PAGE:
The major focus of our work is to define mechanisms of innate immunity in the lungs. Bacteria in the lungs induce innate immune responses including neutrophil recruitment and plasma extravasation, which are mediated by the coordinated expression of diverse genes including adhesion molecules, chemokines, colony-stimulating factors, and cytokines. This gene expression program is controlled by transcription factors and post-transcriptional regulators such as microRNA. To illuminate these pathways, we use diverse laboratory approaches from the fields of biochemistry, molecular biology, cell biology, and physiology. We also develop new approaches as needed to better understand and manipulate innate immunity in the lungs.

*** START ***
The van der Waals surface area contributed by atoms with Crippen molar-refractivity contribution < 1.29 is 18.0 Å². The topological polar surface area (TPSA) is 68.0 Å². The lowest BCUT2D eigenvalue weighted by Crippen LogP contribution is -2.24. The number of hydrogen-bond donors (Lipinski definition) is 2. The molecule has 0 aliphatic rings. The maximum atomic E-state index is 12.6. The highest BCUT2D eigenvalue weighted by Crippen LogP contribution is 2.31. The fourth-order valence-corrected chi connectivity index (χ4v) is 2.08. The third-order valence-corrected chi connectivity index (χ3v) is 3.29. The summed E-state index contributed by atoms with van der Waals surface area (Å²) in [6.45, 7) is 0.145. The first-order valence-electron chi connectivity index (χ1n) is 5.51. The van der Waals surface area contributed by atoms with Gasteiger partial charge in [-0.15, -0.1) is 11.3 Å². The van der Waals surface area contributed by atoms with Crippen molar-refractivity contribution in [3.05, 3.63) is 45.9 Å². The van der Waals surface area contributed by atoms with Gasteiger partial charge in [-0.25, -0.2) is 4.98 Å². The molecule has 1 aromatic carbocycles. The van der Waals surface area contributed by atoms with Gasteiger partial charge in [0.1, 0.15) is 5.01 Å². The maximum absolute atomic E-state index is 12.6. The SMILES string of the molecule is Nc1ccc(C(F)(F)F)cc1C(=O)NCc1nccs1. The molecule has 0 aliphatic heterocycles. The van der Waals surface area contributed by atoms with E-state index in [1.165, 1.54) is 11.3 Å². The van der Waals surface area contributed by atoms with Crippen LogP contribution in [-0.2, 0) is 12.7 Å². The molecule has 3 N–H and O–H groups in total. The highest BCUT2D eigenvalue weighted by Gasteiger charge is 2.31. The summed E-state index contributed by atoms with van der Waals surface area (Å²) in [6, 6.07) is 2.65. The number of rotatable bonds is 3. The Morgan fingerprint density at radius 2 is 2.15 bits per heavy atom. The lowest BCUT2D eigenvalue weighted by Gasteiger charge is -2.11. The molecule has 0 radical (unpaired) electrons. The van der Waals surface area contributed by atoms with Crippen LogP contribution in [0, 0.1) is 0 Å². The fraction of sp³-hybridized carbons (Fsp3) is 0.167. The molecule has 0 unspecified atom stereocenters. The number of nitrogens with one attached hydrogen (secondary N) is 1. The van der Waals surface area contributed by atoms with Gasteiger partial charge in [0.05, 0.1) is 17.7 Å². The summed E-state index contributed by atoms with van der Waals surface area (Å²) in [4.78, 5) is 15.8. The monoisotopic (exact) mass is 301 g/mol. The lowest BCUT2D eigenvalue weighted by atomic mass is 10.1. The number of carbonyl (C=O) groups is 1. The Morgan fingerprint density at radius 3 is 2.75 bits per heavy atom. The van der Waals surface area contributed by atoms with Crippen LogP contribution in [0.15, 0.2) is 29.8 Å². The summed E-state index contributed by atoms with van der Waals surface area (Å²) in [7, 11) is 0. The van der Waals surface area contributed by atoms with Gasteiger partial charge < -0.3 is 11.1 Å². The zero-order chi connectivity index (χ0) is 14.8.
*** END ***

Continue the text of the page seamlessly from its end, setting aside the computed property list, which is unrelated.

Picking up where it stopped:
Epifluoresecent view of a mouse lung transfected with a gene for enhanced green fluorescent protein using transthoracic electroporation. Transfected cells can be visualized as glowing green through the pleural surface. Untransfected lungs or lungs transfected with other genes show no green fluorescence.

July 29, 2012
Primary teaching affiliate
of BU School of Medicine